‘I need to make this love story’: documenting the radical dementia care of a pioneering reporter

In a profoundly intimate film, director Maite Alberdi follows an influential Chilean journalist and his partner as they navigate life after an Alzheimer’s diagnosis

At the start of the Chilean documentary The Eternal Memory, a woman asks her husband, who has Alzheimer’s, if he likes his life. He beams back at her. “I love life.” The couple will be instantly recognisable to audiences in Chile. He is Augusto Góngora, a journalist who was part of an underground television news service during the Pinochet dictatorship. Out on the streets he filmed the reality of life under military rule – at huge personal risk. The group’s bulletins, recorded on VHS tapes, were passed from house to house across the country. When Chile returned to democracy, Góngora became an influential figure on public television. His partner of 25 years, Paulina Urrutia, is a famous stage and screen actor. In 2014, aged 62, Góngora was diagnosed with Alzheimer’s. The Eternal Memory documents the pair’s final years together, as Urrutia becomes his full-time carer.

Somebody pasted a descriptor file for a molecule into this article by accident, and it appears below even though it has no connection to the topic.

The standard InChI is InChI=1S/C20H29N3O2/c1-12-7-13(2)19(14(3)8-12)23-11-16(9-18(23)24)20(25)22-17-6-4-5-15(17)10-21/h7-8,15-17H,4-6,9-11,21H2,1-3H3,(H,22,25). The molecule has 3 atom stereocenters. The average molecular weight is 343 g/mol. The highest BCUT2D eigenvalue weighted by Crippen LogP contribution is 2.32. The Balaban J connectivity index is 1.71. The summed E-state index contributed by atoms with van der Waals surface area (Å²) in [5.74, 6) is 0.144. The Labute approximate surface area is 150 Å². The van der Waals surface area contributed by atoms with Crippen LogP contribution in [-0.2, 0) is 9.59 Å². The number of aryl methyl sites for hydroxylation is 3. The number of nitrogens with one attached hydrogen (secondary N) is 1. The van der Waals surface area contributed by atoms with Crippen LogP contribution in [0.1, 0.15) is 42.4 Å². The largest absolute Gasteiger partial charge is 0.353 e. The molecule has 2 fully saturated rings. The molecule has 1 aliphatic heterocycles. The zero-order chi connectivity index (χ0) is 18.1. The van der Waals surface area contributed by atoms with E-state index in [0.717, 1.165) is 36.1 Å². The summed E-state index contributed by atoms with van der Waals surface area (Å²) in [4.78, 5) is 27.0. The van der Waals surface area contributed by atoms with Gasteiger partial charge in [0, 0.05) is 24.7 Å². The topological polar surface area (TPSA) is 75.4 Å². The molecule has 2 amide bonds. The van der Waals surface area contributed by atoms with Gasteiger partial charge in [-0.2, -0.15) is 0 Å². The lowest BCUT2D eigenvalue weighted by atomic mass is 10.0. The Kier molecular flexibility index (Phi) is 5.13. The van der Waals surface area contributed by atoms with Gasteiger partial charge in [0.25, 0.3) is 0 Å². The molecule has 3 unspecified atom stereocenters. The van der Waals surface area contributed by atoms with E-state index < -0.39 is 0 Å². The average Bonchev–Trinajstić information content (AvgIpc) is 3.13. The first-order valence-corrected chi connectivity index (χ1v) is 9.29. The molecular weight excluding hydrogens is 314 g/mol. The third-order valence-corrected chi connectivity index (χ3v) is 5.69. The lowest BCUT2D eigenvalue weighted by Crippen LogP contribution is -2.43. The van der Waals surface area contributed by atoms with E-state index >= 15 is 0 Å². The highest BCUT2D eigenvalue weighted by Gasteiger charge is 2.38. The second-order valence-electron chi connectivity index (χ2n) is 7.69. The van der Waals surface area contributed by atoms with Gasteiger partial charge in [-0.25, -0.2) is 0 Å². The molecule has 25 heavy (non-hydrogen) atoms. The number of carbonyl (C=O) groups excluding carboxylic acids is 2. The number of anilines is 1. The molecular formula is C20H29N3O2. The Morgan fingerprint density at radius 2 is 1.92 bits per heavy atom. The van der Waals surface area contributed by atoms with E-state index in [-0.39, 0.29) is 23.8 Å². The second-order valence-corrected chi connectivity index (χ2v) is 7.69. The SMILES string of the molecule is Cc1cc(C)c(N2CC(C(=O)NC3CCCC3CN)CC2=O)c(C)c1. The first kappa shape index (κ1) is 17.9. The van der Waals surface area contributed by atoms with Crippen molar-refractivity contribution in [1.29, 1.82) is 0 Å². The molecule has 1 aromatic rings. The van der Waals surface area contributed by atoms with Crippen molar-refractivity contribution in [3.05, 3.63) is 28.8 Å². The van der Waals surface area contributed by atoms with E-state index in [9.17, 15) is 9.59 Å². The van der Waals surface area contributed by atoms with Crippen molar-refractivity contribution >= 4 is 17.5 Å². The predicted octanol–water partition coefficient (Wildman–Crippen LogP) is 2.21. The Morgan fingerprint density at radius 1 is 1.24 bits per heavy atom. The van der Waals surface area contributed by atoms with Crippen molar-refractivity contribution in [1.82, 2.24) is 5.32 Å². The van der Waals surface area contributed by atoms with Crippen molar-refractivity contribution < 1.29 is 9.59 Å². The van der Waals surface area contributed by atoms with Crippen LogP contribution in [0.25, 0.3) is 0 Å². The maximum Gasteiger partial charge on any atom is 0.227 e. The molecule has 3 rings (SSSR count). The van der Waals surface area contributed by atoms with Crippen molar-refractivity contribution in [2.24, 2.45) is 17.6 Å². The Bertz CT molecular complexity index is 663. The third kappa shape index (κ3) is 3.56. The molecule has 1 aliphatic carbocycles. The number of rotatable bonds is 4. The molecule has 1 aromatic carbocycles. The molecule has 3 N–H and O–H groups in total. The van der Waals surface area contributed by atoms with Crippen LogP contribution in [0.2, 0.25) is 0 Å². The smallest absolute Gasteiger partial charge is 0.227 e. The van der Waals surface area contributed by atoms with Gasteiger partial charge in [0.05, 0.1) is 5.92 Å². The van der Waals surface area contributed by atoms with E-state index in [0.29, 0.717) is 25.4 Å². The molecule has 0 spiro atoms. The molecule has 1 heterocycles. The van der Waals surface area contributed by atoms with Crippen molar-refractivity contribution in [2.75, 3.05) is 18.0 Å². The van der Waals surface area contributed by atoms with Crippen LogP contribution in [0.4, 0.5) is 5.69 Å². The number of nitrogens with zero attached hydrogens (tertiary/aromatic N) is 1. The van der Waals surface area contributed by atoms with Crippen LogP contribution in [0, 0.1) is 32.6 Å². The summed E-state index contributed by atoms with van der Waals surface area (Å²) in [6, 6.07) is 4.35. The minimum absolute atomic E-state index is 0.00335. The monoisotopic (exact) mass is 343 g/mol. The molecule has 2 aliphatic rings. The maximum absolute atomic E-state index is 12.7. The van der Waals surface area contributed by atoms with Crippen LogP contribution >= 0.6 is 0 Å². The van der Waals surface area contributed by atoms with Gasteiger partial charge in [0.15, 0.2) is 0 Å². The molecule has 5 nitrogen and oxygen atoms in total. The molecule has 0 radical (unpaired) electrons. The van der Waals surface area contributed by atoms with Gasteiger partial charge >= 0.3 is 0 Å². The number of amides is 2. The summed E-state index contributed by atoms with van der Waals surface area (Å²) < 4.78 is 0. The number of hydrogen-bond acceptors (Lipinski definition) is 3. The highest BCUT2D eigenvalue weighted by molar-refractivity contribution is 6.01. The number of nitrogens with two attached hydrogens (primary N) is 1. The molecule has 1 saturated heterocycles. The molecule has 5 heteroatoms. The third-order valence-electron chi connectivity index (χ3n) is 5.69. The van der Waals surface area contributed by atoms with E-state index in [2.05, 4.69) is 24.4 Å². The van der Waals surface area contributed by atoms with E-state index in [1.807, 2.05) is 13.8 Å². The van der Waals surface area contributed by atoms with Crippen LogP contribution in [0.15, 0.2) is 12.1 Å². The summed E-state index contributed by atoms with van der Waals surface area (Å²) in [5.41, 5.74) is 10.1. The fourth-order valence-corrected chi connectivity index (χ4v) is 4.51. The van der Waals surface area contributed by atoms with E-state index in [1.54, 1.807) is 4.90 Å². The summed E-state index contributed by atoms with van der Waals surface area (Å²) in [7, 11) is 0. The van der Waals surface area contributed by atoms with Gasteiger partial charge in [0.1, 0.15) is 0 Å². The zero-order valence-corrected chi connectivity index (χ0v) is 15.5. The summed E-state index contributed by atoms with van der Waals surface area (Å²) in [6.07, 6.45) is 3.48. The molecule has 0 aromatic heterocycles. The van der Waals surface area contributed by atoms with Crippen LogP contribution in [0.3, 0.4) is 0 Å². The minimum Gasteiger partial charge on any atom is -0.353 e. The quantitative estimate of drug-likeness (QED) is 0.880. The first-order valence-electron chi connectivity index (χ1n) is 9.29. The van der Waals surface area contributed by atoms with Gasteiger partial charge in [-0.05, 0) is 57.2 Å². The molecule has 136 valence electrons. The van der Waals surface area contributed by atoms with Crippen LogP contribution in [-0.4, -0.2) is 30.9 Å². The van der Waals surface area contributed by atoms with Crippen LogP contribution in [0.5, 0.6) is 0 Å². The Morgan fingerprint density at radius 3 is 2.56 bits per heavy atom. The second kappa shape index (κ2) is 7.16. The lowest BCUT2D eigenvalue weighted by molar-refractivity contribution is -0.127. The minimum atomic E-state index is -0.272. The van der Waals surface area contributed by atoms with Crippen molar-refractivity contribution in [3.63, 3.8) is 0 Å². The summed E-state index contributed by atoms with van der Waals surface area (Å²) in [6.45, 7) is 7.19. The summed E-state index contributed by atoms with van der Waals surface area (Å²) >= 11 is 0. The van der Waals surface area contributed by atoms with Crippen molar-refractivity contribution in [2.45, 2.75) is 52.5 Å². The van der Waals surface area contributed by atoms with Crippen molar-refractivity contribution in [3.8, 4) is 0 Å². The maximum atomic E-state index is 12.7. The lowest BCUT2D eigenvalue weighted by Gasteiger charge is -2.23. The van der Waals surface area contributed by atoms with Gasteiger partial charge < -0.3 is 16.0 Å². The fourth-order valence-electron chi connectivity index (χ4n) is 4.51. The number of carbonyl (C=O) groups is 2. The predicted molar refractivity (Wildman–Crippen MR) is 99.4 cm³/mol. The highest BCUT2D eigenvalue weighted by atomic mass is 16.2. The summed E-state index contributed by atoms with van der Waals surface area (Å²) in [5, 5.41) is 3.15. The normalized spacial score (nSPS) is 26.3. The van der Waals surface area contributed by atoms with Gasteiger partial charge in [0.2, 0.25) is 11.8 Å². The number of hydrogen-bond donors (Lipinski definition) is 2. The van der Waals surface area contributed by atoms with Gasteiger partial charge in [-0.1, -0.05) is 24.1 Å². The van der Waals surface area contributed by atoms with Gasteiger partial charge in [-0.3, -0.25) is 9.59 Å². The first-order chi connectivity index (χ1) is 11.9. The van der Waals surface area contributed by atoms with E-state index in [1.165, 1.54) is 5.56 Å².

Surprisingly, it’s a tender and ultimately joyful portrait of a couple still madly in love. The film’s director, Maite Alberdi, nods, smiling. “Yes. It’s a story that is tragic on paper but not in reality. In the years I shot with them, I never left feeling sad.”

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